US 2082299 A
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`lune 1, 1937. G. NONHEBEL ET Al.
LIQUOR SAMPLING CELL Filed April 4, 1935 rMm G MME y.; m M mm oo ,G KJWd Patented `lune 1, 1937 LIQUOR. SAMPLING CELL Gordon Nonhebel and Robert Arthur Bell, Norton-on-Tces, England, assignors to Imperial Chemical Industries Limited, a corporation of Great Britain Application April 4, 1935, Serial No. 14,678 In Great Britain April 25, 1934 6 Claims.
This invention relates to the design of liquor sampling cells in which it is desired to measure continuously some property of a liquid containing suspended solid matter. Such a liquor is Very likely to silt up the sampling cell so that representative samples are no longer obtained. 'I'he object of the present invention is to overcome this diiculty.
According to the invention we provide a sampling cell consisting of a circular vessel into which the liquor is fed tangentially, the base portion of the vessel being tapered to a minimum at its lower end, so as to form, for example, a frustrum of a cone or hemisphere. The liquor Ais fed continuously into the cell at -a velocity preferably between 2 and '7 feet per second. The velocity should be such that a continuous swirling motion is imparted to the contents of the cell to prevent undue sedimentation but not so great as to damage any delicate pieces of apparatus protruding into the cell, or to cause a vortex, which would result in a substantial portion of the liquor leaving Vthe cell from an emergency overflow branch which would not normally be used as an exit for the liquor. The normal exit branch for the liquor preferably takes the form of a vertical stand pipe passing through the base portion of the cell to a height at which the liquor level in the cell is to be normally maintained. In operation the liquor stream is divided into two portions, the one overflowing through the stand pipe past the measuring device and the other passing through the lower end of the cell so as tovremove all settled material and to prevent silting up of the cell.
The invention will now be described with reference to the accompanying drawing which i1- lustrates diagrammatically a form which has been successfully employed in conjunction with a pH recorder for testing liquor which is circulated through a nue gas washing plant. The liquor to be sampled is run continuously through a pipe L about '1/2" bore into the vessel U, which may be of any convenient size, for example, 6 in diameter. The liquor iicw is controlled by plug cocks at B and/or at B1. The inlet A is situated a short distance above the top of the conical section of the vessel U but below the measuring elements which protrude into the cell. The vessel U is fitted with an underflow pipe E which may be 1/2 bore and an overow pipe D, which may be 1 bore. G is an emergency overflow. All discharges are preferably led to a tundish T which should be open so that the iiows may be observed. In the case of a fuming or odorferous liquor, this tundish may be closed and special devices such as glass tubes Would then be required to indicate that the liquor is flowing from both E and D.
In order to prevent silting of the cell, it is important that the Valve or cock at E should be fully open and present an unrestricted path for the flow of the liquor. Consequently, if it is desired to reduce the quantity of the underow v temporarily it is necessary to t a smooth tapered extension piece F to the pipe at E.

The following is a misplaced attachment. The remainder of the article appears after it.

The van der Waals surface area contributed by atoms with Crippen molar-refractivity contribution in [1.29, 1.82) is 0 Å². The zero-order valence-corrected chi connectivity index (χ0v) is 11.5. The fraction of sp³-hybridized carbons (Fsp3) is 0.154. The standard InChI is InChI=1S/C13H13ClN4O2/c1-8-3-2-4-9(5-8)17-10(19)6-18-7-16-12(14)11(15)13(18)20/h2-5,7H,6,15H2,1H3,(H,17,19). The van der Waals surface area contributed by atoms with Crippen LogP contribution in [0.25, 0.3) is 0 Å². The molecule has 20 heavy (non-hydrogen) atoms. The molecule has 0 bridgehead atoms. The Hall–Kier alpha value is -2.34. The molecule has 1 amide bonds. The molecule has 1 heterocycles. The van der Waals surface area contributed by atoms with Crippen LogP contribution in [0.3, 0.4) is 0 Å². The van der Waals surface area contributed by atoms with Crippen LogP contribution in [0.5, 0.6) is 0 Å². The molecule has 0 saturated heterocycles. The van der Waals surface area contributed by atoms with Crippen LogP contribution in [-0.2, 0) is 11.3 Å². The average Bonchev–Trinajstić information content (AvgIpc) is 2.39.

Flushing of the sample line L and of the cell U by fresh` water can be conveniently carried out by the insertion of a branch with a control valve C to connect to a supply of clean flush liquid. A plate P is fitted so as to prevent the measuring apparatus protruding into the cell being damaged during cleaning of the underow branch by the insertion of wire or the like.
The top of the cell U may be closed inby a lid containing holes for the insertion of the measuring device. is integral with a box M covering these instruments and contains short branches HH into which corks carrying the instruments may be tted. Thus in they present example the branches HH are tted with thermometer K, glass electrode bulb J andcalomel cell branch N, and the box M may contain the stands for the calomel cells, Wiring and potentiometer. In order applications the cell U may containv electrodes for measurement of the conductivity, or devices for measurement of density, viscosity etc.
We claim: l
1. A liquor sampling cell for investigating the physical properties of turbid liquids comprising a circular vessel having a valved tangential liquor inlet located at a substantial distance above the bottom, an overflow located at a substantial distance above said liquor inlet, and a substantially central liquor outlet at the bottom, said vessel being of continuously diminishing cross-section between said inlet and outlet, such diminution of cross-section being adapted to prevent any appreciable amount of sediment lodging in the vessel.
2. A liquor sampling cell as claimed in claim l, in which said overflow is provided by a vertical stand pipe passing through the base portion of the cell and extending to a height in the cell above the tangential liquor inlet.
3. A liquor sampling cell comprising a hoppershaped circular vessel having a valved tangential liquor inlet located at a substantial distance beloW the normal liquor level in said vessel, an
In a preferred form this lid f overflow pipe controlling said normal level, and a substantially central liquor outlet at the bottom of said vessel, said outlet having a portion of substantially uniform cross-section containing a control valve.
4. A liquor sampling cell as claimed in claim 3, in which the said hopper-shaped vessel has a lid provided with stoppered holes adapted to allow measuring instruments to project therethrough Without risk of liquid splashing through said lid.